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FI Monitor Issue 8, 2024

Ex-CFIUS chair analyzes the Committee’s current impact on cross-border deals

In April, Brian Reissaus, former head of the Committee on Foreign Investment in the United States (CFIUS, the Commitee) and a recent addition to Freshfields’ Washington office, sat down for a panel discussion hosted by UC Berkeley Law on the current state of CFIUS. Prior to leading CFIUS, Brian led the negotiation and implementation of the 2018 Foreign Investment Risk Review Modernization Act, the most significant expansion of CFIUS in 30 years. The discussion was moderated by another former CFIUS chair, Freshfields partner Aimen Mir. They were joined by Andrea Basham, a partner in Freshfields’ Corporate and M&A group.

We have summarized five key takeaways on the present and future of CFIUS:

Historically, the most sensitive technologies were developed through government and defense funding specifically for national security or defense-related purposes. However, this once easily definable basket of technologies has expanded in recent years in response to rapid innovation led by private industry. These cutting-edge technologies, such as quantum computing and artificial intelligence, will likely underpin important civilian and military/intelligence functions alike, making it increasingly difficult for CFIUS to cleanly separate national security-sensitive activity from ordinary commercial activity. Compounding the matter for transaction parties, CFIUS increasingly requires them to demonstrate that their transaction does not pose a security risk. This stands in contrast to the previously longstanding US open investment policy, where the burden lay with the Committee to demonstrate transaction-specific risk. This change in posture presents significant challenges for parties engaging in a transaction involving an emerging technology that may have speculative future relevance to national security. In such cases, it is often the investor, not CFIUS, that is compelled to prove a negative.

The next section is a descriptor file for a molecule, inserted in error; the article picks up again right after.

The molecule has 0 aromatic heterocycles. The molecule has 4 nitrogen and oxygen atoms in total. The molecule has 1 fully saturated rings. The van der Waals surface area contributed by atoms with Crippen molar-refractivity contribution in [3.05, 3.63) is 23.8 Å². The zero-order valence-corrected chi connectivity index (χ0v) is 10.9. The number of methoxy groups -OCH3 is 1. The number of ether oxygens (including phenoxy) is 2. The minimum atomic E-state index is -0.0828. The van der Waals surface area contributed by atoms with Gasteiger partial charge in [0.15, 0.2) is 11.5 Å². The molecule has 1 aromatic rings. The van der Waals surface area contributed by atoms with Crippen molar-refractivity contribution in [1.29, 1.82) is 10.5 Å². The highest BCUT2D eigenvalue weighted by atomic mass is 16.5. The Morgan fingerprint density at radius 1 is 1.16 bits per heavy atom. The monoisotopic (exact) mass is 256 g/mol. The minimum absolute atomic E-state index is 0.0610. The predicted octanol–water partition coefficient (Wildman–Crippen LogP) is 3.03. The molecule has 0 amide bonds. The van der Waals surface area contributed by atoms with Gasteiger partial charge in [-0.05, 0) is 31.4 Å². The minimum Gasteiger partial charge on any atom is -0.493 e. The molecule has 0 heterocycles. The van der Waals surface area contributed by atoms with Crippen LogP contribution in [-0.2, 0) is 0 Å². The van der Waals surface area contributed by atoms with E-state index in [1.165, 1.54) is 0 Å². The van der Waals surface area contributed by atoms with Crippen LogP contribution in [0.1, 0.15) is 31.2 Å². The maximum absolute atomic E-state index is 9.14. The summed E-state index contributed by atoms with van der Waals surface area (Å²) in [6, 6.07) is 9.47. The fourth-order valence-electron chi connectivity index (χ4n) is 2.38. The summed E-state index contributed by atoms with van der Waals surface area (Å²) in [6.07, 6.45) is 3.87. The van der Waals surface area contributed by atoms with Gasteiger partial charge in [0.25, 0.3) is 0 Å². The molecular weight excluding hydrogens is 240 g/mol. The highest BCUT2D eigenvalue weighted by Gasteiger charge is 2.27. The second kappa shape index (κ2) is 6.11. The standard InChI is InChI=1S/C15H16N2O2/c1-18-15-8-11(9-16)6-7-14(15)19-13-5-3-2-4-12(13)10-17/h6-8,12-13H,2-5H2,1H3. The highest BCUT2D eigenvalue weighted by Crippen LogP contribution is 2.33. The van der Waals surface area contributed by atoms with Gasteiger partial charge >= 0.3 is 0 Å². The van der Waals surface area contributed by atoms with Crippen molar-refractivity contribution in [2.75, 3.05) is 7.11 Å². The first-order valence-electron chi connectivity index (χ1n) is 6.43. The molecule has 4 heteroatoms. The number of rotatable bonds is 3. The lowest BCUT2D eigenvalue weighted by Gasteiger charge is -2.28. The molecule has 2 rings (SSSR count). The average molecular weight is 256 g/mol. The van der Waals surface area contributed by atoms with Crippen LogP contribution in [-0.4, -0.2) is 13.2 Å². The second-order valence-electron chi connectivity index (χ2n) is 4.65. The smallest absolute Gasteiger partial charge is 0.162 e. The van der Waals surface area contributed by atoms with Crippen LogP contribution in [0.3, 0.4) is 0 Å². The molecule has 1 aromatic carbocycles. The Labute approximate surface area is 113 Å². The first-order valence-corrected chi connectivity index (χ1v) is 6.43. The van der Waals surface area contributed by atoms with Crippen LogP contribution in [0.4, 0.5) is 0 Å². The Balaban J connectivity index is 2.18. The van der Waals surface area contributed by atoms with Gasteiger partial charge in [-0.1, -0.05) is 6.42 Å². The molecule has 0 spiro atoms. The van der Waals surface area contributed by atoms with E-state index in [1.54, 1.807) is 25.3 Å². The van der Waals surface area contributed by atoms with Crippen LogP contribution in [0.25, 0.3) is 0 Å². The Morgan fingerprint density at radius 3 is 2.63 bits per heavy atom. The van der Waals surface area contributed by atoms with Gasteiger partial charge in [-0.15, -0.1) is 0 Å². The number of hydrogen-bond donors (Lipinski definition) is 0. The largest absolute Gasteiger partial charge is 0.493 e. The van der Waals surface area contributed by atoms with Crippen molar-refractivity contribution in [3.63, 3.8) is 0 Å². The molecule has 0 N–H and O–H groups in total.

From a CFIUS perspective, there are numerous points of continuity between the Trump and Biden administrations. CFIUS during the Trump administration embraced a staunchly critical view of Chinese investment but fundamentally approached CFIUS cases consistently with the longstanding US policy of open investment, focusing on articulable national security concerns arising from a specific transaction and pressing to clear transactions efficiently if there were no concerns or the concerns were resolved. In the Biden years, CFIUS has retained the concerns over China but has taken a broader view of CFIUS’s national security authority in ways that have broadened the range of transactions affected by the process, resulting in an overall more challenging process. For instance, the Biden administration has been more inclined to view mitigation agreements as a tool to advance general national security policy rather than as an instrument to address only risks arising from a specific transaction. Consequently, there has been an increase in the number of transactions being mitigated, including from US allies and partners not traditionally subject to mitigation agreements. It also imposes on them onerous terms once largely reserved only for foreign investors perceived to carry heightened national security risk, such as those in China. This shift in approach is driven by two main factors: the reduction in investments from China, which allows for increased scrutiny of investors from elsewhere, and a broader shift in how CFIUS now assigns the burden of proof when assessing national security risks.